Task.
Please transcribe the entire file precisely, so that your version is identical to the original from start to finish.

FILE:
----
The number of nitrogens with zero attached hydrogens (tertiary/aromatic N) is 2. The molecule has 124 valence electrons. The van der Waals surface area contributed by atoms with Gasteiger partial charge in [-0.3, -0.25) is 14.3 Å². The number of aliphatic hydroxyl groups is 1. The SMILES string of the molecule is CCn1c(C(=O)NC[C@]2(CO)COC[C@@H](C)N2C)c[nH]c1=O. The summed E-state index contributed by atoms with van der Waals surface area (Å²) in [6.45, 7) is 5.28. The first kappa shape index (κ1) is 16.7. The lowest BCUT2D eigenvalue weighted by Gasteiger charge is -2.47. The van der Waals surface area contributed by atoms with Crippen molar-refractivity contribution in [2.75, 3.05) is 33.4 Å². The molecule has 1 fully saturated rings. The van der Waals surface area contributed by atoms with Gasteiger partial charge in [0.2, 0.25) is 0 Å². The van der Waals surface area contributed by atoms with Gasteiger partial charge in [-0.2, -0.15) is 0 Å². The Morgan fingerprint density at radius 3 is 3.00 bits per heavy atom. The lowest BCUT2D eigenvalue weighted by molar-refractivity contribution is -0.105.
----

The number of nitrogens with zero attached hydrogens (tertiary/aromatic N) is 2. The molecule has 124 valence electrons. The van der Waals surface area contributed by atoms with Gasteiger partial charge in [-0.3, -0.25) is 14.3 Å². The number of aliphatic hydroxyl groups is 1. The SMILES string of the molecule is CCn1c(C(=O)NC[C@]2(CO)COC[C@@H](C)N2C)c[nH]c1=O. The summed E-state index contributed by atoms with van der Waals surface area (Å²) in [6.45, 7) is 5.28. The first kappa shape index (κ1) is 16.7. The lowest BCUT2D eigenvalue weighted by Gasteiger charge is -2.47. The van der Waals surface area contributed by atoms with Crippen molar-refractivity contribution in [2.75, 3.05) is 33.4 Å². The molecule has 1 fully saturated rings. The van der Waals surface area contributed by atoms with Gasteiger partial charge in [0.2, 0.25) is 0 Å². The van der Waals surface area contributed by atoms with Gasteiger partial charge in [-0.2, -0.15) is 0 Å². The Morgan fingerprint density at radius 3 is 3.00 bits per heavy atom. The lowest BCUT2D eigenvalue weighted by molar-refractivity contribution is -0.105.